Dickson also explained what TUNADO does as an organization. They work to influence national policy regarding honey sales, while also advocating for Ugandan beekeepers among the greater population.  For example every year they host the National Honey week in Kampala, where Ugandan honey is showcased.  Dickson said that they really wanted to convince people that Ugandan honey is just as high of quality as anywhere else.  Dickson also explained what they do for beekeeper’s associations who become members.  They help with marketing, logistical planning with honey packers and literature like the Api-news newsletter and The National beekeeping training and extension manual.

I asked for his advice on anything to add to my workshops in Kasese.  His answer surprised me.  He said, “don’t advocate that anybody abandon the local traditional hives for “modern” hives and other expensive equipment.  Make sure that they plan to expand their honey production in the most cost effective way possible, instead of relying on outside donors.  If they rely on outside donors alone, then it is an unsustainable organization”  I was surprised only because I’m so used to hearing Agriculture extension people say invest to modernize, but he just says do whatever works best and is cost effective.  I appreciate that advice and the numbers agree with that sentiment as well.  A local hive might cost 6,000 Ugandan Shillings while a Kenyan Top bar hive might cost Ush 45,000 with only slightly higher honey yields.  All and all I’m very happy we got to meet with TUNADO and I hope it translates into a deal between the LIDEFO and TUNADO.  If anybody is looking for a good African beekeeping orginazation to support, TUNADO may be a great option.I didn't get a chance to delve into their system of oversight for tracking how donor dollars are tracked. But it certainly seemed to me that they work hard for the beekeepers, and they maintain a slim office budget to focus the money on services to the beekeepers.  Check their website to learn more about them www.Tunadobees.org.

CNFA brought me back to the hotel and I immediately fell asleep around 4pm.  I woke up around 6pm ate an avocado salad, and fell back asleep until 7am the next morning.  It was good to catch up on sleep!

That morning Paitence, Godfrey, and I set off for Kasese around 9:30am.  It was a beautiful drive.  I was impressed to see that most homes were surrounded by banana trees, and not maize like in Malawi.  The Maize that I did see had mostly dried on the stalk, which confused me since people had been saying that the rainy season was about to come.  Paitence explained to me that there were two rainy seasons, one from August to October, and another from March to May, so this Maize was planted back in August.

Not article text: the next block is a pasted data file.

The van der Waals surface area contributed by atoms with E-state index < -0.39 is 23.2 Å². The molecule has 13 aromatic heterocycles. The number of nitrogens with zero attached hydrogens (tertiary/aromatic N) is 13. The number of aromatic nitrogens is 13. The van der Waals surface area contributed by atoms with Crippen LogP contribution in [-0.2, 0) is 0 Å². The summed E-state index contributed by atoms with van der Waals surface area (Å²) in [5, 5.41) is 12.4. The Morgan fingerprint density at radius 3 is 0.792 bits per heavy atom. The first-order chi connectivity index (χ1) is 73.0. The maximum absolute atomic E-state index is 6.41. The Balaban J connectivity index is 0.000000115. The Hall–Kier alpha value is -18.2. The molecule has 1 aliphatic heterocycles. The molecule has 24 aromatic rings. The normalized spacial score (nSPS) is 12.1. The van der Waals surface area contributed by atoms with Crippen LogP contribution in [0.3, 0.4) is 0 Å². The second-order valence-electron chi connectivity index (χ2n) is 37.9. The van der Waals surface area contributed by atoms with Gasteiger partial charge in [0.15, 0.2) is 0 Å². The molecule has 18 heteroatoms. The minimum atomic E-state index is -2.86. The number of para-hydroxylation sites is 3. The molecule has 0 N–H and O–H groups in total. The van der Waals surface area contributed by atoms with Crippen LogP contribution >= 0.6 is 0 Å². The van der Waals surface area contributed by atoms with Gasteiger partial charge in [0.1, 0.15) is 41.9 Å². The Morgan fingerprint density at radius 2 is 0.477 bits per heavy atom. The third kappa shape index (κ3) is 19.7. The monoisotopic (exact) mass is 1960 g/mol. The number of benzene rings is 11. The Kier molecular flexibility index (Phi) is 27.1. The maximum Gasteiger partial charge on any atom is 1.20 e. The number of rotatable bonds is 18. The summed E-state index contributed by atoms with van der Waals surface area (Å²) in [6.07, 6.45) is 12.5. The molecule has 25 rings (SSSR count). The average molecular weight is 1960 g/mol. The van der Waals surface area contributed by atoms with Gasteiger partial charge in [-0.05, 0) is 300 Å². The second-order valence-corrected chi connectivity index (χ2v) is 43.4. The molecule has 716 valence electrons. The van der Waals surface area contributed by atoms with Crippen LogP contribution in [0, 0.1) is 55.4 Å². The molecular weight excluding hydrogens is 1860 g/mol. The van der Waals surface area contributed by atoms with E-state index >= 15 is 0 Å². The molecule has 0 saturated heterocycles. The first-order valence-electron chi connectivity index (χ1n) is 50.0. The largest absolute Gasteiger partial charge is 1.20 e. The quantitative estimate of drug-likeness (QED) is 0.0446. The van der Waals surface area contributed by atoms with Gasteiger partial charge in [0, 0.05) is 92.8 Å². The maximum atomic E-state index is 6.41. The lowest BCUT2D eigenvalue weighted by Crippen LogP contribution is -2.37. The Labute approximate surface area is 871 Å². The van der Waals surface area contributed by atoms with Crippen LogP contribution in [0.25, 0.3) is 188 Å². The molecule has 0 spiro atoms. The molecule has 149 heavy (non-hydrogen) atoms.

The greenness of Uganda is striking, even now in the dry season.  The number of trees that covers the landscape is also very impressive.  There seems to be a variety of natural forests still growing and plantations of timber trees like pine, keysha, and eucalyptus.  At first glance it seems like there is much less deforestation here than in Malawi, but I haven’t seen much of the country yet, and I certainly did see some bare hilltops behind villages probably cleared from firewood collection. 

Near Fort Portal we came upon expansive green tea plantations, that stretched over the rolling hills.  They were gorgeous under the massive African sky.  Giant white puffy clouds crept over the distant fields, letting slivers of afternoon light shine through and turn a few acres at a time from green to golden.  It’s sights like this that stop everything else that I am thinking about or working on and leave me in a state of awe and wonder.
Tea Fields near Fort Portal

We got into Kasese town in the late afternoon and got settled into our hotel.  Tomorrow I will meet The LIDEFO board, and the work begins! 

The road to Kasese

3 comments:

ÁLVARO GÓMEZ CASTRO said...

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ralph said...

Hi dan Nice writing style and good pics. What was the nature of the security briefing?
Ralph

Mable Namala said...

Dear Dan, I have enjoyed reading your write up about your experience in Uganda. This is Mable from TUNADO and thanks for appreciating our work. The website is www.tunadobees.org